In October, the commercial gallery Mazzoleni Art opened an exhibition of early geometric works by the Hungarian-French artist Victor Vasarely at its London location. Einstein in the Sky with Diamonds shines a light on the “the father of Op art”, whose illusionist works became synonymous with the 1970s.
However, the Vasarely Foundation in France is accusing the gallery of selling works by the artist which they say legally belong to them, as well as printing them in their catalogue without the foundation’s consent. The foundation alleges that Mazzoleni is offering two works that it owns, and a further eight which belong to Vasarely’s family. The gallery maintains that it is selling works consigned by another member of Vasarely’s family, who is not associated with the Vasarely Foundation. The foundation has long accused this family member of having stolen works from the artist’s heirs over the years.
Born in Hungary, Vasarely moved to Gordes in Aix-en-Provence in 1948 and became a French citizen in 1959. He created the eponymous foundation in 1976. From 1981 to 1990, the foundation was entrusted to Charles Debbasch, an academic from the University of Aix-Marseille III.
Despite acting as honorary president of the foundation, Victor rapidly declined from Alzheimer’s from 1994 until his death in 1997. By then, Victor had two adult sons: the younger, Jean-Pierre, known as Yvaral, was married to his second wife, Michèle Taburno. Yvaral passed away in 2002. He had one son from his first marriage, Pierre Vasarely, who remains Victor’s inheriting grandson. Pierre has overseen the Vasarely Foundation since 2009, with his own two sons helping him manage the foundation’s responsibilities.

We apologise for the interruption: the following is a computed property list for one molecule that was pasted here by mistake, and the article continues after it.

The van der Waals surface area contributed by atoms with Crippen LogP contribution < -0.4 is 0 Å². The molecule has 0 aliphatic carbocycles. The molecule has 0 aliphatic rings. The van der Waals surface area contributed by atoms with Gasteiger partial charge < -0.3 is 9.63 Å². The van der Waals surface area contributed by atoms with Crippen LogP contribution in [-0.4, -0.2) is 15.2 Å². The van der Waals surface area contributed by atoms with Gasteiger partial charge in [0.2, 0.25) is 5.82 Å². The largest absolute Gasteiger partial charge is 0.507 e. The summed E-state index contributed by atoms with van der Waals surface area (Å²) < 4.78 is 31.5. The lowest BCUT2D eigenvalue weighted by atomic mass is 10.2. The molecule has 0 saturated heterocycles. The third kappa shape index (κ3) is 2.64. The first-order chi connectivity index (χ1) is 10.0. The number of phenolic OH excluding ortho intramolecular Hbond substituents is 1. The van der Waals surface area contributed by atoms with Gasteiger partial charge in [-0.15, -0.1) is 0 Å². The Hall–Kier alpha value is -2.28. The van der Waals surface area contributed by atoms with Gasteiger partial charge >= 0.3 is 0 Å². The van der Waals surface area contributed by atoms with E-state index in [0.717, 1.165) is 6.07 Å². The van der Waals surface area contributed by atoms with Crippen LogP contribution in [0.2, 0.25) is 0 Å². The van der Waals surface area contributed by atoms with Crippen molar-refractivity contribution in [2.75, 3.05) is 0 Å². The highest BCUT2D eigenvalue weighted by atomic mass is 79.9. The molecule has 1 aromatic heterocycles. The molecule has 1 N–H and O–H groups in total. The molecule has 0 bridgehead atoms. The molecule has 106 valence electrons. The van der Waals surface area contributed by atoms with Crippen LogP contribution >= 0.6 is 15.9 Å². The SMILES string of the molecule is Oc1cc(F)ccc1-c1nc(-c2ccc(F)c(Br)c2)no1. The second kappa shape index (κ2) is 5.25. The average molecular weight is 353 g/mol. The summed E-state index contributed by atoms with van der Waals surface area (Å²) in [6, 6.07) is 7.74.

Debbasch was convicted of embezzling checks from the foundation between 1987 and 1992 and to have sold works to galleries on the side. After Debbasch refused to cooperate with authorities, he was arrested at his office and imprisoned in Marseille.
The year her husband died, Michèle wrote The Vasarely Affair: Art, Power, and Corruption in French, detailing Debbasch’s misconduct. She confirms that the case against Debbasch ended in 2003, and that she is the owner of the works on view at Mazzoleni Art, which she consigned to the gallery for the exhibition.
“The two small Victor Vasarely works involved in Pierre’s discrepancy, which are at the Mazzoleni exhibition. Those two works belong to the list of works I won in court in 2008,” she tells The Art Newspaper. “Those two works, as others, [belonged] to the foundation from 1975 to 1995. In 1995 they were attributed to the two heirs of the artist, his two sons. In 1997 the two heirs gave those works to me.”
In a separate dispute in 2008, Michèle was arrested at a Chicago storage facility attempting to relocate Victor’s paintings within the city, having moved there with her business partner Luis Rojas-Buscaglia in 2004. The paintings, which were estimated to be worth hundreds of thousands of dollars at the time by AFP, were reported as stolen by the gallery owner Thomas Monahan, who raised concerns over their provenance after questions arose of their whereabouts. Per the many judgments following the Debbasch scandal, the works were owned by the foundation and were recuperated to their home country. Michèle too spent a night in prison. She has lived in Puerto Rico since 2012.
Michèle denies this version of events. She claims she won in court in 2008 against Pierre, because the heirs gave the paintings to her in 1997.